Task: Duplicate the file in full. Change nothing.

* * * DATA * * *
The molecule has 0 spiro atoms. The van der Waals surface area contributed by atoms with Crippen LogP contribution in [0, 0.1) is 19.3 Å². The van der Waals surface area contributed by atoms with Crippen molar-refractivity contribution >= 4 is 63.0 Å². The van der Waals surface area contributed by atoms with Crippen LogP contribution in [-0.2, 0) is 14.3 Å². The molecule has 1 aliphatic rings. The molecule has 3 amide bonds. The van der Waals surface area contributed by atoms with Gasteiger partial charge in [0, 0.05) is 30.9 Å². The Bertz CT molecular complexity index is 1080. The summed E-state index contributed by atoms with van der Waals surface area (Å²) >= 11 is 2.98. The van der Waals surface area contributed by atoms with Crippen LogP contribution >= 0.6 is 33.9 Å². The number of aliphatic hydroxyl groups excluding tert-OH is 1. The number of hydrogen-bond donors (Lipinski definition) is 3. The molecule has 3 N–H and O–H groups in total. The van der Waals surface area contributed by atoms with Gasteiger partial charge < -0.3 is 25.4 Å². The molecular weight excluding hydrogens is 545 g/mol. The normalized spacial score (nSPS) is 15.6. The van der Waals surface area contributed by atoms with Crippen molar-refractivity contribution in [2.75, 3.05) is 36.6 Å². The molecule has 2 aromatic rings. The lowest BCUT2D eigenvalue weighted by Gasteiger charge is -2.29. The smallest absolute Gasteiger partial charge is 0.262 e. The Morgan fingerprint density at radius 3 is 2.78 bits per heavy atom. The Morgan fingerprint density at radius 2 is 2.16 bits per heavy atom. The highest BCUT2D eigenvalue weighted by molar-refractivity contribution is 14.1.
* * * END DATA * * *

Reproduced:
The molecule has 0 spiro atoms. The van der Waals surface area contributed by atoms with Crippen LogP contribution in [0, 0.1) is 19.3 Å². The van der Waals surface area contributed by atoms with Crippen molar-refractivity contribution >= 4 is 63.0 Å². The van der Waals surface area contributed by atoms with Crippen LogP contribution in [-0.2, 0) is 14.3 Å². The molecule has 1 aliphatic rings. The molecule has 3 amide bonds. The van der Waals surface area contributed by atoms with Gasteiger partial charge in [0, 0.05) is 30.9 Å². The Bertz CT molecular complexity index is 1080. The summed E-state index contributed by atoms with van der Waals surface area (Å²) >= 11 is 2.98. The van der Waals surface area contributed by atoms with Crippen LogP contribution >= 0.6 is 33.9 Å². The number of aliphatic hydroxyl groups excluding tert-OH is 1. The number of hydrogen-bond donors (Lipinski definition) is 3. The molecule has 3 N–H and O–H groups in total. The van der Waals surface area contributed by atoms with Gasteiger partial charge < -0.3 is 25.4 Å². The molecular weight excluding hydrogens is 545 g/mol. The normalized spacial score (nSPS) is 15.6. The van der Waals surface area contributed by atoms with Crippen molar-refractivity contribution in [2.75, 3.05) is 36.6 Å². The molecule has 2 aromatic rings. The lowest BCUT2D eigenvalue weighted by Gasteiger charge is -2.29. The smallest absolute Gasteiger partial charge is 0.262 e. The Morgan fingerprint density at radius 3 is 2.78 bits per heavy atom. The Morgan fingerprint density at radius 2 is 2.16 bits per heavy atom. The highest BCUT2D eigenvalue weighted by molar-refractivity contribution is 14.1.